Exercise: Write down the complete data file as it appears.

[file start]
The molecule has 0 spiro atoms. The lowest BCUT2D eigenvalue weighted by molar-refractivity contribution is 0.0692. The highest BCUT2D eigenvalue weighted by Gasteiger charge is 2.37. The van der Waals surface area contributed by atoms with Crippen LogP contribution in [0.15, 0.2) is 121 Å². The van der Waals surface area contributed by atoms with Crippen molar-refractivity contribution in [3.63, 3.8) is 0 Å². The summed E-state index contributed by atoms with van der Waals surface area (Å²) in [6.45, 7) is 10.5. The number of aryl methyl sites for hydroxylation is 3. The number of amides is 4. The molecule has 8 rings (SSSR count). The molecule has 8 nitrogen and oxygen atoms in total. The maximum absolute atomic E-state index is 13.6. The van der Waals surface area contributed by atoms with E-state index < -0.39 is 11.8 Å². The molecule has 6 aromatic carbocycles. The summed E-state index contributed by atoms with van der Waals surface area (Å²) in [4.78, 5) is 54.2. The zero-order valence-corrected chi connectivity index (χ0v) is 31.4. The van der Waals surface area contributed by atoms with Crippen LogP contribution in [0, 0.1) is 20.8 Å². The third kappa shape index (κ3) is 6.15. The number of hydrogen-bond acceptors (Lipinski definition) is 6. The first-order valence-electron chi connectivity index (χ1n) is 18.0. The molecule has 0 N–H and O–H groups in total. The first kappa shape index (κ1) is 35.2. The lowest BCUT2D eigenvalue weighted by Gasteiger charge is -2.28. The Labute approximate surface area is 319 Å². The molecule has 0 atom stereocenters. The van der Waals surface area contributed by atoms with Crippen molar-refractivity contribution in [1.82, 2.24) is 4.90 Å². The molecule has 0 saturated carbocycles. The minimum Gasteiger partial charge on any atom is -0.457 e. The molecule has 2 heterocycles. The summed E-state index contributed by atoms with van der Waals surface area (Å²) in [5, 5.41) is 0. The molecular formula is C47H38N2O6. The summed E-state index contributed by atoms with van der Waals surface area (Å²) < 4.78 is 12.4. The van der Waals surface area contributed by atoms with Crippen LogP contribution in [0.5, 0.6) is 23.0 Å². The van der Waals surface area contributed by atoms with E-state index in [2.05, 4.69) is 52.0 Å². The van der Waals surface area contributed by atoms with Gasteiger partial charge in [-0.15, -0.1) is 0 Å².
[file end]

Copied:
The molecule has 0 spiro atoms. The lowest BCUT2D eigenvalue weighted by molar-refractivity contribution is 0.0692. The highest BCUT2D eigenvalue weighted by Gasteiger charge is 2.37. The van der Waals surface area contributed by atoms with Crippen LogP contribution in [0.15, 0.2) is 121 Å². The van der Waals surface area contributed by atoms with Crippen molar-refractivity contribution in [3.63, 3.8) is 0 Å². The summed E-state index contributed by atoms with van der Waals surface area (Å²) in [6.45, 7) is 10.5. The number of aryl methyl sites for hydroxylation is 3. The number of amides is 4. The molecule has 8 rings (SSSR count). The molecule has 8 nitrogen and oxygen atoms in total. The maximum absolute atomic E-state index is 13.6. The van der Waals surface area contributed by atoms with E-state index < -0.39 is 11.8 Å². The molecule has 6 aromatic carbocycles. The summed E-state index contributed by atoms with van der Waals surface area (Å²) in [4.78, 5) is 54.2. The zero-order valence-corrected chi connectivity index (χ0v) is 31.4. The van der Waals surface area contributed by atoms with Crippen LogP contribution in [0, 0.1) is 20.8 Å². The third kappa shape index (κ3) is 6.15. The number of hydrogen-bond acceptors (Lipinski definition) is 6. The first-order valence-electron chi connectivity index (χ1n) is 18.0. The molecule has 0 N–H and O–H groups in total. The first kappa shape index (κ1) is 35.2. The lowest BCUT2D eigenvalue weighted by Gasteiger charge is -2.28. The Labute approximate surface area is 319 Å². The molecule has 0 atom stereocenters. The van der Waals surface area contributed by atoms with Crippen molar-refractivity contribution in [1.82, 2.24) is 4.90 Å². The molecule has 0 saturated carbocycles. The minimum Gasteiger partial charge on any atom is -0.457 e. The molecule has 2 heterocycles. The summed E-state index contributed by atoms with van der Waals surface area (Å²) in [5, 5.41) is 0. The molecular formula is C47H38N2O6. The summed E-state index contributed by atoms with van der Waals surface area (Å²) < 4.78 is 12.4. The van der Waals surface area contributed by atoms with Crippen LogP contribution in [0.5, 0.6) is 23.0 Å². The van der Waals surface area contributed by atoms with E-state index in [2.05, 4.69) is 52.0 Å². The van der Waals surface area contributed by atoms with Gasteiger partial charge in [-0.15, -0.1) is 0 Å².